£1 million to investigate pregnancy discrimination: a welcome move for women’s rights, but urgent action needed
Maternity rights organisations are celebrating this week at the news that the government will fund a £1 million research programme into pregnancy discrimination. The last investigation was published in 2006 and since 2008 we have been calling for further research.
Maria Miller MP, Minister for Women and Equalities announced the news on Monday, breaking the Coalition’s silence on the issue. The 2006 investigation by the Equal Opportunities Commission(EOC) found that half of all pregnant women in the workforce experienced discrimination and around 30,000 women a year were forced out of their jobs simply for being pregnant or taking maternity leave.
Since the economic downturn began, pregnant women and new mothers have faced an increasingly difficult time in the workplace and at Maternity Action we have seen a startling increase in calls to our advice line and downloads of ouradvice sheets. The number of women losing their jobs is likely to have doubled over the recession, but we need this research to investigate the nature and incidence of this discrimination.
Most women who lose their jobs are not fired but are treated so badly that they feel they have no choice but to leave:
“He made my life intolerable… saying I wasn’t doing my job properly any more … In the end, it got so bad, he just kept complaining about my work, and he’d never said anything about it before, and saying I wasn’t pulling my weight in the office.” (Davis et al, 2005)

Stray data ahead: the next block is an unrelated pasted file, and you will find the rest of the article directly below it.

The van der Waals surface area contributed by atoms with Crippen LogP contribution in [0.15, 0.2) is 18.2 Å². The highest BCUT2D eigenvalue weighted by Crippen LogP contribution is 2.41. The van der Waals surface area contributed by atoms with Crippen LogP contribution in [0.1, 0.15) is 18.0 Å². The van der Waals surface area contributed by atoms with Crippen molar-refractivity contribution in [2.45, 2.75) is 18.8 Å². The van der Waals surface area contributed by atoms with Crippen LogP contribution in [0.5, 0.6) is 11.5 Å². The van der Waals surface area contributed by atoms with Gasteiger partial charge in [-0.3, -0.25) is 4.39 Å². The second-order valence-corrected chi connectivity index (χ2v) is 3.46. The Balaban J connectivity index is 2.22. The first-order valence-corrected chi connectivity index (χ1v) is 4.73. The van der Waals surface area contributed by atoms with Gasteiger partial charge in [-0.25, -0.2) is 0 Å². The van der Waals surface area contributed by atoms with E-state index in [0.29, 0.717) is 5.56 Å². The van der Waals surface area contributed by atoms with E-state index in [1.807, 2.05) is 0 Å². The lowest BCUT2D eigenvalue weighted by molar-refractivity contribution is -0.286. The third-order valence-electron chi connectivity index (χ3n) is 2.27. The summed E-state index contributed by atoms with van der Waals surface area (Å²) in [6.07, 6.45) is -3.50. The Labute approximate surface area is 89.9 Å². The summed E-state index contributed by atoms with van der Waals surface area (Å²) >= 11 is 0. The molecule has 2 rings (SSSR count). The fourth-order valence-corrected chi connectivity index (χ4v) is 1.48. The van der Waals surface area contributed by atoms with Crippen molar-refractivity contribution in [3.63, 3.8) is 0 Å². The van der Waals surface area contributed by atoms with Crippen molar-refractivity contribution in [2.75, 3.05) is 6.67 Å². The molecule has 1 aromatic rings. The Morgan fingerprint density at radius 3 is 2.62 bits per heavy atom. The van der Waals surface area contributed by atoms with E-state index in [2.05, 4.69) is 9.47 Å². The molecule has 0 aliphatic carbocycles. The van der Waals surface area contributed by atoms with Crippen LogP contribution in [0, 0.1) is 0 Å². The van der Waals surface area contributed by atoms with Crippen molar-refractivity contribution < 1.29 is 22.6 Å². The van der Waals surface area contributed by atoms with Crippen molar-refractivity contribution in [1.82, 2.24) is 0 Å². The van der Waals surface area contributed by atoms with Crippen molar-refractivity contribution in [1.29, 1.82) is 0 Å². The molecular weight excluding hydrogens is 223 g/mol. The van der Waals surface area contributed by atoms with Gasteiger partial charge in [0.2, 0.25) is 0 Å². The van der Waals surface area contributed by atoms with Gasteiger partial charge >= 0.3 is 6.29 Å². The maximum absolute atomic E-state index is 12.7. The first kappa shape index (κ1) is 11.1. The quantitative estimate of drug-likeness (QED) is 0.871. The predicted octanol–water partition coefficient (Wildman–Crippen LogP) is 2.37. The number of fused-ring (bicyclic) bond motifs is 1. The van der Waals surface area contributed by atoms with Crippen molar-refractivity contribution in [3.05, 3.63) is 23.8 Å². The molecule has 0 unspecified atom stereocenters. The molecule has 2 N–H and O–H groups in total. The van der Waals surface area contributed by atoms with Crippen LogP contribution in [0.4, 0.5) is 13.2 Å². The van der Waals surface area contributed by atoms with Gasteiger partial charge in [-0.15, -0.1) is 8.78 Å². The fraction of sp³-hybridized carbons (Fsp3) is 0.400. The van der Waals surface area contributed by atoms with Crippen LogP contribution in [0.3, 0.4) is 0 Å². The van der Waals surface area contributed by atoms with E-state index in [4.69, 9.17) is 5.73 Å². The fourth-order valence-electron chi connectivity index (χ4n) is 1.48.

Pregnancy discrimination has far reaching implications. Those women who lose their jobs miss out on £12m a year in Statutory Maternity Pay and return to hourly earnings 5% lower than before. Stress and poverty during a pregnancy can have severe impacts on the mother and the well-being of the child, being linked to premature births and ongoing health complications with the baby.
“I went to the council offices…and said ‘Oh my god, I’m pregnant and I’ve just been fired’. Reality hit. My rent was £250 a week, which I could very easily afford last week. I was so completely distraught… saying I should have an abortion, I can’t afford this child.” (Davis et al, 2005)
The problem here is not lack of legislation – the principles of non-discrimination were established decades ago – it is non-compliance by businesses. Non-compliance comes from both savvy bosses flouting the rules but also from a shocking lack of knowledge by both women and their employers of maternity rights. When asked, only 8% of HR professionals knew health and safety obligations and only 54% of employees knew their rights.Read More »£1 million to investigate pregnancy discrimination: a welcome move for women’s rights, but urgent action needed